Our CompMech group member Riccardo Brucculeri, in collaboration with LAMSC (Department of Chemistry, University of Pavia), is currently developing innovative 3D printing technologies for metallic and ceramic materials.
We are mainly focused on three aspects:
To achieve all the requirements above, we have chosen robocasting. This printing technology involves a pseudo plastic slur, usually referred to as an ink. The paste is made by mixing a polymeric binder, a solid powder and eventually some additives as dispersant. The right combination creates a fluid that exhibits a shear-thinning behavior suitable for 3D printing extrusion. To achieve our eco-friendly purpose, we aim to only work in aqueous environment. To further implement sustainability, non-toxic binder is used.
Fig. 1: AISI 16Mo3 based ink depositing via Robocasting.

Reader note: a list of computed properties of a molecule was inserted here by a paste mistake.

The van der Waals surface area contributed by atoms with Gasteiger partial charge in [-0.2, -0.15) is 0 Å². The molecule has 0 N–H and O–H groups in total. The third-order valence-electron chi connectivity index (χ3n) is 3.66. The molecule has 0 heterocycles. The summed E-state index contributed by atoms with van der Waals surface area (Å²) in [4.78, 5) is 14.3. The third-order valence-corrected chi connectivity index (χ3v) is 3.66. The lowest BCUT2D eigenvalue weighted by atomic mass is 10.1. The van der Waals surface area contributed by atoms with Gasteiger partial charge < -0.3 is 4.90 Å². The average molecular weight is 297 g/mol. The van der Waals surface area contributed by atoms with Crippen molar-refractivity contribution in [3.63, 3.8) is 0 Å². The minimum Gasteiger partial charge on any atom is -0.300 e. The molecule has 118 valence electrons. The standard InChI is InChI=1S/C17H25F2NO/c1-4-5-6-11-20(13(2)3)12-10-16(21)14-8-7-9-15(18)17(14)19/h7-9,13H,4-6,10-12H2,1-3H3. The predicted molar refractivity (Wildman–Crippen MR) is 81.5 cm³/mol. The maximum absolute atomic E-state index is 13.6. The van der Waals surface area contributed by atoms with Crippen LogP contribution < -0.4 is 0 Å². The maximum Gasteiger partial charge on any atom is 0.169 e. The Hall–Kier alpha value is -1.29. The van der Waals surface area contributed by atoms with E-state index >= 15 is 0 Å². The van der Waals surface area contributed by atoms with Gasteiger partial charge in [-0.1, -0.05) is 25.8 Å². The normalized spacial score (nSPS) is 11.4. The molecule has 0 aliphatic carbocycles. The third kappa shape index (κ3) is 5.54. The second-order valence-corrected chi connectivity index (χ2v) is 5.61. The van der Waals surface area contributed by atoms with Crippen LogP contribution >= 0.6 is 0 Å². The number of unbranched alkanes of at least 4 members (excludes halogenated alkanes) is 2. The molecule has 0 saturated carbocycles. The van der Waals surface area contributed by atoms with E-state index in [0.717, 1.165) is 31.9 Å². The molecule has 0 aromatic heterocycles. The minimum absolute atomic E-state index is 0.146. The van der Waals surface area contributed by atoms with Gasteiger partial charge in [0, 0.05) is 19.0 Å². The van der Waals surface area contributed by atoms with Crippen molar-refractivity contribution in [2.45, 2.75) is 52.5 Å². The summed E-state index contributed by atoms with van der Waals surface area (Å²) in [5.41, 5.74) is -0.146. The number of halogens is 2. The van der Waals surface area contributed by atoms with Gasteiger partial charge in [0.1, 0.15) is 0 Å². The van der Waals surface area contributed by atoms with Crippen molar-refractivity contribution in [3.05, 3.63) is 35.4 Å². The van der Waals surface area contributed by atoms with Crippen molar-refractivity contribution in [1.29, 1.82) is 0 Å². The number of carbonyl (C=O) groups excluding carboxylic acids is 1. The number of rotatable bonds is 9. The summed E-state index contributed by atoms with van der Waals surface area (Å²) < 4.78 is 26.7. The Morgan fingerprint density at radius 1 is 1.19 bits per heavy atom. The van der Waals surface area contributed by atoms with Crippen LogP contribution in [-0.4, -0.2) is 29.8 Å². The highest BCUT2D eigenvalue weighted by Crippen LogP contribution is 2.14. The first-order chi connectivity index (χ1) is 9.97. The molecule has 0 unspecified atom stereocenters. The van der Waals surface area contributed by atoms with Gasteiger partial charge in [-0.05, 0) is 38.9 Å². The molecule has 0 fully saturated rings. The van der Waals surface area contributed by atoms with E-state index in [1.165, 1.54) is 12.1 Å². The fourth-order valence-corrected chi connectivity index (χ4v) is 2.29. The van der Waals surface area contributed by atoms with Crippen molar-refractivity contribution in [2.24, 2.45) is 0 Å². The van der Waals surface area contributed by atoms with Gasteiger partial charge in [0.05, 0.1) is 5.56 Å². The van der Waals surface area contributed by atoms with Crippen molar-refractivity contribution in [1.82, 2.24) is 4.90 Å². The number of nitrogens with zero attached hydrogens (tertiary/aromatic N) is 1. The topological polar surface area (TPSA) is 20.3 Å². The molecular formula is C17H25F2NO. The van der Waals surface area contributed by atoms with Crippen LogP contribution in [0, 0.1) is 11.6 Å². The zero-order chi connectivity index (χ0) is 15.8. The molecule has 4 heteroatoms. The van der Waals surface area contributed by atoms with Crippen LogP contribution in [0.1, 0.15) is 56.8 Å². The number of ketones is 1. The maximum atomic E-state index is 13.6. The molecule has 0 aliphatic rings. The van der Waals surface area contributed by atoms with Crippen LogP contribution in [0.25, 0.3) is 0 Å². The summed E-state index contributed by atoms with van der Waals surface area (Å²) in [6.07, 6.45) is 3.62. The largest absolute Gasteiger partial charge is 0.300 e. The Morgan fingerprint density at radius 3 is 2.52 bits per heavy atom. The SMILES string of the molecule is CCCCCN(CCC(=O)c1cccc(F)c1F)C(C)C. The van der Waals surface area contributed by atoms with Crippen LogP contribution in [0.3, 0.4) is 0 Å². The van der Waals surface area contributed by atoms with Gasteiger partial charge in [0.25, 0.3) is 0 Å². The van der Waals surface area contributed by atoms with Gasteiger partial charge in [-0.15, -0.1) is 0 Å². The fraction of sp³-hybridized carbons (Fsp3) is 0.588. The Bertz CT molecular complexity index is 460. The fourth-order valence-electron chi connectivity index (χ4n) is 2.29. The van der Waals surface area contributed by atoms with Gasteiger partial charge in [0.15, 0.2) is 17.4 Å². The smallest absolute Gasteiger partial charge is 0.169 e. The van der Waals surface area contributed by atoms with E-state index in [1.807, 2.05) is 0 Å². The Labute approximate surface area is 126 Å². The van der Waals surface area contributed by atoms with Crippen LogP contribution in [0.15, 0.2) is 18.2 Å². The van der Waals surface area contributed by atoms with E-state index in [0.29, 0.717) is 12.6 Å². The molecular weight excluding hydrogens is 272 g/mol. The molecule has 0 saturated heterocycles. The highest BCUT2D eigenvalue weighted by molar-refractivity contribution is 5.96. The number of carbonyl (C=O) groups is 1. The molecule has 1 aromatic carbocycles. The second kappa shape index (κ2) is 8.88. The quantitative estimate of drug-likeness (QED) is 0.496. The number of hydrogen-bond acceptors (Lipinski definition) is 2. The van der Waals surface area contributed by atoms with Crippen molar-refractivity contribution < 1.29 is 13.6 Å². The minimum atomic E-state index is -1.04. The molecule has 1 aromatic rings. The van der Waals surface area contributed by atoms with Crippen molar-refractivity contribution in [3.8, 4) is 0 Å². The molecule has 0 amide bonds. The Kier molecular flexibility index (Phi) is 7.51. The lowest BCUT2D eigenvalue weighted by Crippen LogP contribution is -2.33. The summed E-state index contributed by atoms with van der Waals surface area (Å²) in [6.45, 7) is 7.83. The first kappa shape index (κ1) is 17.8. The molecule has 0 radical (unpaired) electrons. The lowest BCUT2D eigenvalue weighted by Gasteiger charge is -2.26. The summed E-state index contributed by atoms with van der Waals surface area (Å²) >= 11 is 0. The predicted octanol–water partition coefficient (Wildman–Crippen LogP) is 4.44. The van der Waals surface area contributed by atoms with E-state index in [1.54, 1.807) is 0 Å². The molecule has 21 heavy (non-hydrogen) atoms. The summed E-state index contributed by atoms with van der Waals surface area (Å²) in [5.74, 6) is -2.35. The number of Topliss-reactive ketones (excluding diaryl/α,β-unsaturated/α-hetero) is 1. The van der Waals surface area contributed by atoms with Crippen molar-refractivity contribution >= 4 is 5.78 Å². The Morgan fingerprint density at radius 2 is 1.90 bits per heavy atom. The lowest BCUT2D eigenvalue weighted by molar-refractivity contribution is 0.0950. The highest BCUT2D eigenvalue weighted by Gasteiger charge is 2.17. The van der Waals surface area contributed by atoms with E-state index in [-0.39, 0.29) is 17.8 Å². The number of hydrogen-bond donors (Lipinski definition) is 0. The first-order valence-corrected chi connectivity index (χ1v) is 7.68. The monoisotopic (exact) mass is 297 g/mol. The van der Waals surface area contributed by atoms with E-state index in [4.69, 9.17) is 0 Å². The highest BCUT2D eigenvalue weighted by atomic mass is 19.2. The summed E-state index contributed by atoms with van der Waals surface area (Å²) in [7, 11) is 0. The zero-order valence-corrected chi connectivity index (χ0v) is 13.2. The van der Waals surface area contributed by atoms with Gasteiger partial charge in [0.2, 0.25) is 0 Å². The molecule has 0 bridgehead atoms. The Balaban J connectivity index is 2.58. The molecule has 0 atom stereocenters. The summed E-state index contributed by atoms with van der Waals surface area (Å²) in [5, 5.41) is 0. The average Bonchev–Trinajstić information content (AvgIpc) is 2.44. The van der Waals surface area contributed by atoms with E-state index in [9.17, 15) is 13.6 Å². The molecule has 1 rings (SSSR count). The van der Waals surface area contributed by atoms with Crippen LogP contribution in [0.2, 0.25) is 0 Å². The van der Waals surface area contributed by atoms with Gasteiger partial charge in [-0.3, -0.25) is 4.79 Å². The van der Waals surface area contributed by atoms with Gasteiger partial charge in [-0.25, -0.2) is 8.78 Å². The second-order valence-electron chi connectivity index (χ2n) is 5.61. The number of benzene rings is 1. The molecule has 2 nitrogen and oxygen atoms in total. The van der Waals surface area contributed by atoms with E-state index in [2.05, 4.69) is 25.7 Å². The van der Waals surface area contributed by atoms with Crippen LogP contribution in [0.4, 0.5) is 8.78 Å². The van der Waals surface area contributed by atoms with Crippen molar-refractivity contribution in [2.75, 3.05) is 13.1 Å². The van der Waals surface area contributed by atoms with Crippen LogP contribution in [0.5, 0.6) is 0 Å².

Fig. 2: NiTiNOL based ink depositing via Robocasting.
Within our facilities, a wide range of different materials have already been found to be 3D printable via robocasting:
- AISI 16Mo3
Video 1: 16Mo3 based ink during the deposition process.
As can be guessed from the list above, the versatility has been guaranteed. Both ceramic and metallic materials can be processed with no remarkable differences in the procedure. To conclude, our custom system uses traditional FDM components. By doing so, the costs of the technology are significantly lowered compared to a traditional laser 3D printer which is the actual industry standard.
Fig. 3: Four different and complex shapes 3D printed via robocasting. From top left: a) SS 316L based ink b) NiTiNol based ink c) CuO based ink d) AISI 16Mo3 based ink.
March 12th, 2021